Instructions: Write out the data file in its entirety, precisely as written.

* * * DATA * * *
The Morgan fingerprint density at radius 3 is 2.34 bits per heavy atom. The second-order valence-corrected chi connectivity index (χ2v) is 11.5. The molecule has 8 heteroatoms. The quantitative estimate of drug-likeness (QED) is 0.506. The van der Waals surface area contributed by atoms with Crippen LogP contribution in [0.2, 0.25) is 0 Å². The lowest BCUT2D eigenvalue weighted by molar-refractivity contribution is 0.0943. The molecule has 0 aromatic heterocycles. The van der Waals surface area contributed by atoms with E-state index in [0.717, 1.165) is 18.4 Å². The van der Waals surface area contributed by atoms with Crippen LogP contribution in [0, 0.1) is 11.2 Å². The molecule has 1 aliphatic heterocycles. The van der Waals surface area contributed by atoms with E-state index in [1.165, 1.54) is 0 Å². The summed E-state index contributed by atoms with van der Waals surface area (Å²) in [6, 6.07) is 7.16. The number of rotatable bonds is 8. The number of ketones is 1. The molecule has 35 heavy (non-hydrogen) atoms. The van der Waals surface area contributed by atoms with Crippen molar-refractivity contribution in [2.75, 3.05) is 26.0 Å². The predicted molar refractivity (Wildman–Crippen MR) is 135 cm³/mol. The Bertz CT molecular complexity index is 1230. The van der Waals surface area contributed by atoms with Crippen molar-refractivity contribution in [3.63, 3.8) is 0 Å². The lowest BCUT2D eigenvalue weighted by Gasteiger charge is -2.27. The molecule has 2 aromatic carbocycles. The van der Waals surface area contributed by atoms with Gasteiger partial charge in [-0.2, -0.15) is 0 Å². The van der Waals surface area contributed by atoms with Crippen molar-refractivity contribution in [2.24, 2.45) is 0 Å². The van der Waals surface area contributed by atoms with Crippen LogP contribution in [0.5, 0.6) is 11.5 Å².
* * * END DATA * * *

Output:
The Morgan fingerprint density at radius 3 is 2.34 bits per heavy atom. The second-order valence-corrected chi connectivity index (χ2v) is 11.5. The molecule has 8 heteroatoms. The quantitative estimate of drug-likeness (QED) is 0.506. The van der Waals surface area contributed by atoms with Crippen LogP contribution in [0.2, 0.25) is 0 Å². The lowest BCUT2D eigenvalue weighted by molar-refractivity contribution is 0.0943. The molecule has 0 aromatic heterocycles. The van der Waals surface area contributed by atoms with E-state index in [0.717, 1.165) is 18.4 Å². The van der Waals surface area contributed by atoms with Crippen LogP contribution in [0, 0.1) is 11.2 Å². The molecule has 1 aliphatic heterocycles. The van der Waals surface area contributed by atoms with E-state index in [1.165, 1.54) is 0 Å². The summed E-state index contributed by atoms with van der Waals surface area (Å²) in [6, 6.07) is 7.16. The number of rotatable bonds is 8. The number of ketones is 1. The molecule has 35 heavy (non-hydrogen) atoms. The van der Waals surface area contributed by atoms with Crippen molar-refractivity contribution in [2.75, 3.05) is 26.0 Å². The predicted molar refractivity (Wildman–Crippen MR) is 135 cm³/mol. The Bertz CT molecular complexity index is 1230. The van der Waals surface area contributed by atoms with Crippen molar-refractivity contribution in [3.63, 3.8) is 0 Å². The lowest BCUT2D eigenvalue weighted by Gasteiger charge is -2.27. The molecule has 2 aromatic carbocycles. The van der Waals surface area contributed by atoms with Gasteiger partial charge in [-0.2, -0.15) is 0 Å². The van der Waals surface area contributed by atoms with Crippen molar-refractivity contribution in [2.24, 2.45) is 0 Å². The van der Waals surface area contributed by atoms with Crippen LogP contribution in [0.5, 0.6) is 11.5 Å².